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Christian Education: What Makes the Battle for a Christian Education so Hard?

Each day I take time to pray specifically for three Christian school administrators. I pray for them because administrating a Christian school is a formidable task, because their institutions are in a particular battle for their very existence, and because providing a Christian education is more difficult now than ever before!

robert f davis

While the battle for a Christian education is noticeable external pressure, resisting is so much more difficult because of the ineptitude of the internal environment. This internal problem manifests itself in three areas: board leadership, administrative performance, and unreasonable expectations of the faculty.

In addition to having served as a board member, working with boards has been, to say the least, a challenge. Board service is demanding. It is not for the "faint of heart," or to be approached cavalierly, but taken seriously. The "pool" of potential board members has been shrinking significantly among the more qualified candidates and for good reason. These individuals don't waste time and require assurances that the "gifts" they would bring will be used effectively. This means they want specific and targeted assignments. Since most Christian schools don't operate this way they lose the best candidates.

Board meetings at schools generally are too frequent, usually monthly, last too long, often into the "wee hours," and are unfocused, spending more time meddling rather than dealing with policy setting and fiscal security. Consequently the candidate "pool" is reduced to those with time on their hands or simply those who want to add "board service" to their resume. I received a message from a school's headmaster recently saying the board was dealing with some internal problems. Upon examination I discovered that the board consisted of: three faculty members and two parents. This means that the headmaster reports to a faculty member who reports to the headmaster. Think on that! Do you think there might be internal problems? All of this constitutes an ineffective board which actually creates more problems than they can solve!

Since one of the three board duties is hiring the "chief executive," you can imagine what type of person an ill-qualified board will hire. Among the process problems are: whether to hire a head of school, principal, or simply an administrator (see here, and here), and also to give attention to writing a carefully crafted "job description" for the position. The way this scenario usually plays out is that administrators do not really know what they are expected to do and do that which they like, allowing much to go undone. Other personnel, "corporate climbers," then move-in and enlarge their own "fiefdom." Communication suffers, people who should be aren't included in planning, and institutional progress languishes. That which develops may best be called a "pastiche."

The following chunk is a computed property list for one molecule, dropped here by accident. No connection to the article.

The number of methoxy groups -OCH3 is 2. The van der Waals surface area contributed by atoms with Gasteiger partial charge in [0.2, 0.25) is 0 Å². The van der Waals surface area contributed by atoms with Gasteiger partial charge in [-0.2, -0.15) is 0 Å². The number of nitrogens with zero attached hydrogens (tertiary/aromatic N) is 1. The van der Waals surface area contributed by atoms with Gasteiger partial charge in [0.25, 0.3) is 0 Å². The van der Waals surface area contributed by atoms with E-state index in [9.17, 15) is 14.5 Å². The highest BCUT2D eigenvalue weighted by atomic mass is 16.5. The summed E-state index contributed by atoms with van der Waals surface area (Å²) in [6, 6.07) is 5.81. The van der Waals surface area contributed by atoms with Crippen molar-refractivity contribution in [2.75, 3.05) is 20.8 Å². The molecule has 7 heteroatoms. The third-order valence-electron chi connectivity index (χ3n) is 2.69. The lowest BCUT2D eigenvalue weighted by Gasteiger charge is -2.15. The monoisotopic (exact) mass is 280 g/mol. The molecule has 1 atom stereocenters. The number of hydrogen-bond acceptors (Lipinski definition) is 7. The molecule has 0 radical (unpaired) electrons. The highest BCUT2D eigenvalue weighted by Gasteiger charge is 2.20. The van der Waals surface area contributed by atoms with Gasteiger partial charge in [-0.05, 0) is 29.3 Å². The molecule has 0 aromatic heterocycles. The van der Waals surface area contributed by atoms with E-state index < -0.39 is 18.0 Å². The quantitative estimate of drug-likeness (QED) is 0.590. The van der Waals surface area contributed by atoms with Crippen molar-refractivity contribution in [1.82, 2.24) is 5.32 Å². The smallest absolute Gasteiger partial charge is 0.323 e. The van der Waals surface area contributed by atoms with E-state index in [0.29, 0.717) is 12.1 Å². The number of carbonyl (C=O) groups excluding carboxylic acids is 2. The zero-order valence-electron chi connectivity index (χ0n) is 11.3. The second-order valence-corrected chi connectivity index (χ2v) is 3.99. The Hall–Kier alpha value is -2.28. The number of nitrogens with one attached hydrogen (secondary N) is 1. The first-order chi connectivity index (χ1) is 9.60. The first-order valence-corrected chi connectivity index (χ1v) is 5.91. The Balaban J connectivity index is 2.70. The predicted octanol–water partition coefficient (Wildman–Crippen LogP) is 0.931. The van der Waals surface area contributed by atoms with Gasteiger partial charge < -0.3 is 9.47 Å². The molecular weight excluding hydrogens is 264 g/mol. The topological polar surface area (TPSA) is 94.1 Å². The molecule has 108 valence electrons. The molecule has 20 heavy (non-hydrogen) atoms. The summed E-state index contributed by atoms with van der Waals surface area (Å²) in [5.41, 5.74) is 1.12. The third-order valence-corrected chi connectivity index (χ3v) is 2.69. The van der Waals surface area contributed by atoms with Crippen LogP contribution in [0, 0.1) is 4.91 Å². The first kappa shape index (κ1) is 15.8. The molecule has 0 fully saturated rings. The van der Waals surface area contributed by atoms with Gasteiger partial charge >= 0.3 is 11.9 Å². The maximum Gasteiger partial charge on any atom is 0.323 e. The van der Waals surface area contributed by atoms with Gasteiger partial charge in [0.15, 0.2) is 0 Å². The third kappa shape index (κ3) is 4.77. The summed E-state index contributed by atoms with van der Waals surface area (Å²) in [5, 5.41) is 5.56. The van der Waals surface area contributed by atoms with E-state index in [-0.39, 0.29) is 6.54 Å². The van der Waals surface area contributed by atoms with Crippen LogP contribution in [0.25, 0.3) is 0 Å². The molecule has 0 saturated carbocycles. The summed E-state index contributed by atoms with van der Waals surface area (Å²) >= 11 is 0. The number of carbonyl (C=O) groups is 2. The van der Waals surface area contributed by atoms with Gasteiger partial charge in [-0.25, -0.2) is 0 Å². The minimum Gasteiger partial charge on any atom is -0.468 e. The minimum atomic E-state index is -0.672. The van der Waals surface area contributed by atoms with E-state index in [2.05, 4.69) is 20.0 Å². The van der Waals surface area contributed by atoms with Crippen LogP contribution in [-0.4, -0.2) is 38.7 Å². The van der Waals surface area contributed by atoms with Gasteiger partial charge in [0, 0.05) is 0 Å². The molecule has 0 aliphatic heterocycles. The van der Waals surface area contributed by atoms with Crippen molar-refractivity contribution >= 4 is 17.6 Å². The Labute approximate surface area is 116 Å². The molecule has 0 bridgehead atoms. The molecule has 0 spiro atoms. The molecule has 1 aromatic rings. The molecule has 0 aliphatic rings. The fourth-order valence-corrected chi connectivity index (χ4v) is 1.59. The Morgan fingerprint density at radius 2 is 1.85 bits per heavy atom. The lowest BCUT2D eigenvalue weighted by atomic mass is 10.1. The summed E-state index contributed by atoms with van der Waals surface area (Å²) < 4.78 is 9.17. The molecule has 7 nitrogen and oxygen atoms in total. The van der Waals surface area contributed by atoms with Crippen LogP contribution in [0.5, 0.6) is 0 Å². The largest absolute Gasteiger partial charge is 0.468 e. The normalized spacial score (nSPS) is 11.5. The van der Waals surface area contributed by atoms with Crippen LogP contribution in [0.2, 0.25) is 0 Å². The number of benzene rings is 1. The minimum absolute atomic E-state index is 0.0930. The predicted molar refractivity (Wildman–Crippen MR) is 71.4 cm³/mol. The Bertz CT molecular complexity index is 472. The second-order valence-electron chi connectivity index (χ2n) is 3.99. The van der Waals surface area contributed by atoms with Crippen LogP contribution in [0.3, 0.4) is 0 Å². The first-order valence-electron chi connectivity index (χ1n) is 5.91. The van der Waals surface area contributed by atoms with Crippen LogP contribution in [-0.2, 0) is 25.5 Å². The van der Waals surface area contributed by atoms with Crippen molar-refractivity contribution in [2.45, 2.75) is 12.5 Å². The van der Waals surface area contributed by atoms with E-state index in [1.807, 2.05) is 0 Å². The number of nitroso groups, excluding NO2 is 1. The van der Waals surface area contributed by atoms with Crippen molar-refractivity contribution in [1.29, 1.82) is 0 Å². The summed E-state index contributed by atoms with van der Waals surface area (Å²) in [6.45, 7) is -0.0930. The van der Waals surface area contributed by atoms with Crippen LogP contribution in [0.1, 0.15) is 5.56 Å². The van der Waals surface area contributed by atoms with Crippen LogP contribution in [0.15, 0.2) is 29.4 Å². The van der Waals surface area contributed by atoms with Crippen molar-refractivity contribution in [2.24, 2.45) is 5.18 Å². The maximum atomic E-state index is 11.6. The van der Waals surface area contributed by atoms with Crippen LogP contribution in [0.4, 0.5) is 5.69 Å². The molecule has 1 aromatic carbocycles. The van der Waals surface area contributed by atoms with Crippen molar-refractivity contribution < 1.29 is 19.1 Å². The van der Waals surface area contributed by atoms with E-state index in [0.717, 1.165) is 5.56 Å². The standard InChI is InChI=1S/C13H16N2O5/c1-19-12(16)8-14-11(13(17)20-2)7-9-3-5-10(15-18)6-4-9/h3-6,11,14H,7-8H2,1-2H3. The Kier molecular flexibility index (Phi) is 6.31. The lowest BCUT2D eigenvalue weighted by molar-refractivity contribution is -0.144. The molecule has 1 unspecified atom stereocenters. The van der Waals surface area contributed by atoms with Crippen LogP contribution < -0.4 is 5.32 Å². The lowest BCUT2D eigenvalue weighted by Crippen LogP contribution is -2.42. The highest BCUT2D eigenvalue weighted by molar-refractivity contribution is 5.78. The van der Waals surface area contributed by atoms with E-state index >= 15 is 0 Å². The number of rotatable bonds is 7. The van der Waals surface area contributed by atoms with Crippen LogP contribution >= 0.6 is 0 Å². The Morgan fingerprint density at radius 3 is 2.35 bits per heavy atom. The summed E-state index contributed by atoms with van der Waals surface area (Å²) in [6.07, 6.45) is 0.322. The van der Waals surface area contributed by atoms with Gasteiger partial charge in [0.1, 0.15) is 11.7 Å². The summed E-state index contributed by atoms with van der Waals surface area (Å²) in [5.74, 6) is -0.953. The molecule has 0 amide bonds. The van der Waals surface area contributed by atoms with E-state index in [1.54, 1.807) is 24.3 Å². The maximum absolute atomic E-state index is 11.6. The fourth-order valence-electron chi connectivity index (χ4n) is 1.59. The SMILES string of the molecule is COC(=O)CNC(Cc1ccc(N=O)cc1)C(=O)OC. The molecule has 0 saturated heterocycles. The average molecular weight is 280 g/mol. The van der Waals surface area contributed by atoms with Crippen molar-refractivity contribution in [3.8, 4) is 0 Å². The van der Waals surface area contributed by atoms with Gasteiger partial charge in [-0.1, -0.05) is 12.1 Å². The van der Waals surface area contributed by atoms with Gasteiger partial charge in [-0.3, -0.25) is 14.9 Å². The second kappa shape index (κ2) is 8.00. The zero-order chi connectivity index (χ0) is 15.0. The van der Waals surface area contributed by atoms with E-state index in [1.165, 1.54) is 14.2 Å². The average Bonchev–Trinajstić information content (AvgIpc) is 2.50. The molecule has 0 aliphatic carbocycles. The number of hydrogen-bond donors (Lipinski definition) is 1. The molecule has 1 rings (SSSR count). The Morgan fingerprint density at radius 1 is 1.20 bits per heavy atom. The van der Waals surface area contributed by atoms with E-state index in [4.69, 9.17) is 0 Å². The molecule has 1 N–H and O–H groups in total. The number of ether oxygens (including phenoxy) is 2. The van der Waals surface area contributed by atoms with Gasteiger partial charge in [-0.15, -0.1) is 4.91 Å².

In The Message Eugene Peterson presents Proverbs 14:28 like this, "The mark of a good leader is loyal followers; leadership is nothing without a following."  Consider the chief executive I've described and the board which hired this fellow and Proverbs 14:28 takes on real meaning. What then is the faculty to do? There may be "scope and sequence," coordination of field trips, an orderly exam schedule, and professional development, but probably not.

Likely there will be: a line at the principal's office for discipline, wild grade inflation, no uniform method for calculating final grades, and the now frequent vote of "no confidence," by the faculty, in the leader. Come to think of it, probably the only group working efficiently, doing what they should, and keeping to themselves is the maintenance staff.

Keep in mind all of the aforementioned problems are internal uncertainty. When you add the external pressures, which includes parental interference and societal attitudes, expectations, and demands, you can begin to understand why the "battle for a Christian education is so hard. Actually it appears as though Christian educators "wound their own" and then "shoot their own wounded."

Os Guinness in The Call offers biting insight for this situation. "The problem with Western Christians is not that they aren't where they should be, but that they aren't what they should be where they are."

Robert F. Davis has 40 years of experience providing counsel for educational and not-for-profit institutions. He previously served as vice president for Advancement at Bryan College in Tennessee and consulting vice president for Advancement and Alumni Affairs at Liberty University in Virginia.

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